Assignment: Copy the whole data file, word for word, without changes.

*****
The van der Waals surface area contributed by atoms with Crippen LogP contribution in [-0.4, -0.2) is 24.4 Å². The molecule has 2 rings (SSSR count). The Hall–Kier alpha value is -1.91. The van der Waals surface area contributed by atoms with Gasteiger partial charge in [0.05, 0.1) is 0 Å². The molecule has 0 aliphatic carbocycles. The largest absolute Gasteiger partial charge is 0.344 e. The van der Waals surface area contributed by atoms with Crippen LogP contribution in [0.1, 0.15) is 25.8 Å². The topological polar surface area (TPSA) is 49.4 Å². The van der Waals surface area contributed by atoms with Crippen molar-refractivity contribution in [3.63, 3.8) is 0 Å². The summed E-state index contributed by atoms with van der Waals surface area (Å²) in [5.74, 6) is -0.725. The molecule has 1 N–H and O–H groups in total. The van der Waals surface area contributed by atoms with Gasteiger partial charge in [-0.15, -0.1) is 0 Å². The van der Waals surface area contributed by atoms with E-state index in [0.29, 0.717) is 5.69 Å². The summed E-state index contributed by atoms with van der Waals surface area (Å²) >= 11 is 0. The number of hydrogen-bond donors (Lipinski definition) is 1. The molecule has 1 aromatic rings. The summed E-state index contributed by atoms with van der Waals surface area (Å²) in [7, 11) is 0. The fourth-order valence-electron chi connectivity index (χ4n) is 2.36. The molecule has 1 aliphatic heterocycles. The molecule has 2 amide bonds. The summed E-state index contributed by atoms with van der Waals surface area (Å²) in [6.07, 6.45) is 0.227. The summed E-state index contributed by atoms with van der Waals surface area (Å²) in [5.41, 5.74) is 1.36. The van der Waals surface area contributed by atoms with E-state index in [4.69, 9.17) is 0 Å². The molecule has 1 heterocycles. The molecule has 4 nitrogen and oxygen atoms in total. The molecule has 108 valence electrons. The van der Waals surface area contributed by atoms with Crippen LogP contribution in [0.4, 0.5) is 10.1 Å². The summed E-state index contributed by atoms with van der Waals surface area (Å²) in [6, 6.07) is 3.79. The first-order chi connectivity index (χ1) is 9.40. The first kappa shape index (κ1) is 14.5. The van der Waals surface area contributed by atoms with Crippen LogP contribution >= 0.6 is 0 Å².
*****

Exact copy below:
The van der Waals surface area contributed by atoms with Crippen LogP contribution in [-0.4, -0.2) is 24.4 Å². The molecule has 2 rings (SSSR count). The Hall–Kier alpha value is -1.91. The van der Waals surface area contributed by atoms with Gasteiger partial charge in [0.05, 0.1) is 0 Å². The molecule has 0 aliphatic carbocycles. The largest absolute Gasteiger partial charge is 0.344 e. The van der Waals surface area contributed by atoms with Crippen LogP contribution in [0.1, 0.15) is 25.8 Å². The topological polar surface area (TPSA) is 49.4 Å². The van der Waals surface area contributed by atoms with Crippen molar-refractivity contribution in [3.63, 3.8) is 0 Å². The summed E-state index contributed by atoms with van der Waals surface area (Å²) in [5.74, 6) is -0.725. The molecule has 1 N–H and O–H groups in total. The van der Waals surface area contributed by atoms with Gasteiger partial charge in [-0.15, -0.1) is 0 Å². The van der Waals surface area contributed by atoms with E-state index in [0.29, 0.717) is 5.69 Å². The summed E-state index contributed by atoms with van der Waals surface area (Å²) >= 11 is 0. The number of hydrogen-bond donors (Lipinski definition) is 1. The molecule has 1 aromatic rings. The summed E-state index contributed by atoms with van der Waals surface area (Å²) in [7, 11) is 0. The fourth-order valence-electron chi connectivity index (χ4n) is 2.36. The molecule has 1 aliphatic heterocycles. The molecule has 2 amide bonds. The summed E-state index contributed by atoms with van der Waals surface area (Å²) in [6.07, 6.45) is 0.227. The summed E-state index contributed by atoms with van der Waals surface area (Å²) in [5.41, 5.74) is 1.36. The van der Waals surface area contributed by atoms with E-state index in [4.69, 9.17) is 0 Å². The molecule has 1 heterocycles. The molecule has 4 nitrogen and oxygen atoms in total. The molecule has 108 valence electrons. The van der Waals surface area contributed by atoms with Crippen LogP contribution in [0.4, 0.5) is 10.1 Å². The summed E-state index contributed by atoms with van der Waals surface area (Å²) in [6, 6.07) is 3.79. The first-order chi connectivity index (χ1) is 9.40. The first kappa shape index (κ1) is 14.5. The van der Waals surface area contributed by atoms with Crippen LogP contribution >= 0.6 is 0 Å².